Krautman kicked a 42-yard field goal, his third of the game, for a 30-10 lead midway through the period, and Lemon capped his brilliant night with an 11-yard reception over the middle with 2 minutes left in the period.

``When our guys understand what their job is, do their job, they're really good,'' Syracuse offensive coordinator Nathaniel Hackett said. ``I think that's really what it was. The guys executed the game plan almost to perfection.

``Nobody's dominated us. Every game this season, it's been on us.''

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Bradley Beal makes most of his opportunity in first All-Star Game

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Associated Press

Bradley Beal makes most of his opportunity in first All-Star Game

Bradley Beal may have had a slow start in the three-point contest on Saturday night, but in Sunday's All-Star Game he worked quickly to make the most of his relatively small window of playing time.

Beal checked in for the first time with 5:45 left in the first quarter and less than 25 seconds later had his first points on a two-handed dunk assisted by LeBron James.

In his All-Star debut, Beal helped lead Team LeBron to a 148-145 victory over Team Stephen as the league utilizied a new format for the annual showcase.

RELATED: BEAL BOUNCED EARLY IN THREE-POINT CONTEST

Beal finished with 14 points and a steal in a productive night. He shot 5-for-10 from the field and an impressive 4-for-8 from long range. 

Beal also tried to get a travelling call from the refs on Karl-Anthony Towns. Yeah, that's not likely to happen in an All-Star Game:

Beal more than held his own and only played 16 minutes, which was good considering he has logged the fifth-most minutes of any player so far this season. A realistic best-case scenario was a strong showing and a short night and that's exactly what he got.

Not only does Beal play a lot of minutes, the Wizards need him now more than ever with John Wall's injury. He needs whatever rest he can get during this All-Star break.

Speaking of Wall, he was in the house despite being in the middle of his rehab from left knee surgery. Per usual, Wall was shining bright:

RELATED: BEST WIZARDS/BULLETS MOMENTS ON ALL-STAR SATURDAY NIGHT

The All-Star Game wasn't all about Beal, of course. Here are some other things that stood out...

*The new format and increased financial incentive were intended to make the game more competitive and that's what happened late in the fourth quarter. Usually, that's how these things go where the players will start trying at the end. But this time it seemed to be up a few levels and it was fun to watch. 

Both teams scored in the 140s, so it wasn't exactly a defensive battle. No matter what the league does, the players will only try so hard for so long. The main goal of everyone's is to not get injured in a game that ultimately doesn't count for anything. Still, this was different and appears to have been a success.

*While everyone was focusing on the reunion of LeBron and Kyrie Irving the best beef was Joel Embiid vs. Russell Westbrook. Those two have traded waves to taunt each other at the end of wins in head-to-head matchups and it was clear on Sunday they still don't like each other. Westbrook tried to dunk all over Embiid in the first half, only to get blocked at the rim.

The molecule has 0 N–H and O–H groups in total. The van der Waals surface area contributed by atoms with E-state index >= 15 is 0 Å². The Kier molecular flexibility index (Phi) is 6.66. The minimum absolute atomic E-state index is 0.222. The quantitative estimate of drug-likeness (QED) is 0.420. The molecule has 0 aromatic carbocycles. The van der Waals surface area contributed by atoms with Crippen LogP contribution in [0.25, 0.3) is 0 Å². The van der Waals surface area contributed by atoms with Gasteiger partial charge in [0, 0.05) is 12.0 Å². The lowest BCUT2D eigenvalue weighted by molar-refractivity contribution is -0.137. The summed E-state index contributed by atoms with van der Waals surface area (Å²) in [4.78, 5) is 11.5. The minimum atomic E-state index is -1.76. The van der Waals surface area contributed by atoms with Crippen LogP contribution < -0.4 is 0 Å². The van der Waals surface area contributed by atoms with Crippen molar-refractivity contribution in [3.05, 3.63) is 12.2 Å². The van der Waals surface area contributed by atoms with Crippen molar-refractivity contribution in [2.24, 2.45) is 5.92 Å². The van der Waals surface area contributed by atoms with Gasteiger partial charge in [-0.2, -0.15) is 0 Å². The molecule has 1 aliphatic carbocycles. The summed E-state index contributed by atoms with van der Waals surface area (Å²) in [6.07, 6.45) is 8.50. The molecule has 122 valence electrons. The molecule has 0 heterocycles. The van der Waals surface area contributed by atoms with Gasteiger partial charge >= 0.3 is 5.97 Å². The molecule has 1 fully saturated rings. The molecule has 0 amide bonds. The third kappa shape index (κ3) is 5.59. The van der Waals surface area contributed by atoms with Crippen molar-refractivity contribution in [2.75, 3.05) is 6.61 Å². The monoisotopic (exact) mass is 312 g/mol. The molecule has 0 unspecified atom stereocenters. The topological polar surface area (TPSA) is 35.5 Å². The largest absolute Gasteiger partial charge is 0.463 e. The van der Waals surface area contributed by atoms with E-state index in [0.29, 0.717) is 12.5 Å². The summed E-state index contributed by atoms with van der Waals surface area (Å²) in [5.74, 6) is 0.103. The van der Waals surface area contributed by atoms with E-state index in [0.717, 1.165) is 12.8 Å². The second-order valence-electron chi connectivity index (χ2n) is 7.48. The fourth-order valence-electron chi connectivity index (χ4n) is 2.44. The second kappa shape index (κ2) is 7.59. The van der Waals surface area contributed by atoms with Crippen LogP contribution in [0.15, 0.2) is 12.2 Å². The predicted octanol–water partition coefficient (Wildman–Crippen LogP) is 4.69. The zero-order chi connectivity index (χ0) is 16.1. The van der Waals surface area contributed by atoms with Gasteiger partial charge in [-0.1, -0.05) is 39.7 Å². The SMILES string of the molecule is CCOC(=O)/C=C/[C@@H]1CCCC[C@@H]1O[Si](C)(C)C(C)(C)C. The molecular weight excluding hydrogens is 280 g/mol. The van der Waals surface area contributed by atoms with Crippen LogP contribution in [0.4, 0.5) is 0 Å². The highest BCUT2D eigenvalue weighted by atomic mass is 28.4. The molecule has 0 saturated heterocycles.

Westbrook's determination to dunk on Embiid was out of the ordinary for an All-Star Game. It was obvious what was on his mind:

*Irving's handles are simply ridiculous. Check out this fake behind-the-back move he pulled with Giannis Antetkounmpo guarding him. Yes, it didn't fool the defender but it was impressive nonetheless:

*LeBron is 33 years old, yet he was still running up and down the court faster than anyone and leaping above the rim to thrown down alley-oop after alley-oop. It is truly amazing and everyone should enjoy watching him while they can, regardless of whether they like the guy or not.

This was one of his dunks:

LeBron took home MVP with a game-high 29 points, 10 rebounds, eight assists and a steal.

*The pregame show was quite bad. It was anchored by comedians Kevin Hart and Rob Riggle and, though they had some funny jokes, it lasted nearly 30 minutes. The whole thing was pretty much universally panned on social media. Fergie's national anthem was also roasted by the masses.

*The halftime show was much better. It began with N.E.R.D taking it back to their older days with 'Lapdance,' went to Migos performing 'Stir Fry' and swung back to N.E.R.D. who did their latest hit 'Lemon.' 

RELATED: LATEST 2018 NBA MOCK DRAFT

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The NBA All-Star pregame introductions were, uh, something

The NBA All-Star pregame introductions were, uh, something

Whoever put together the NBA All-Star Game player introductions has some 'splainin to do. 

The NBA introduced a kinda-full Staples Center to their 2018 All-Stars about an hour ago, and boy was it weird. There were a lot of dancers in different themed costumes. Kevin Hart was screaming. Rob Riggle was screaming. Ludacris showed up? Hey! Did you know that the Barenaked Ladies are still a band? The NBA would like you to know they're still around.  The whole thing was like when you're at an art museum and you're told that abstract piece in the corner is actually really meaningful but you gotta be honest, you don't get it. 

Anyways, the internet hated it. Here are some highlights from the internet hating it:

The lesson here is that you never need Kevin Hart and Rob Riggle. One will do.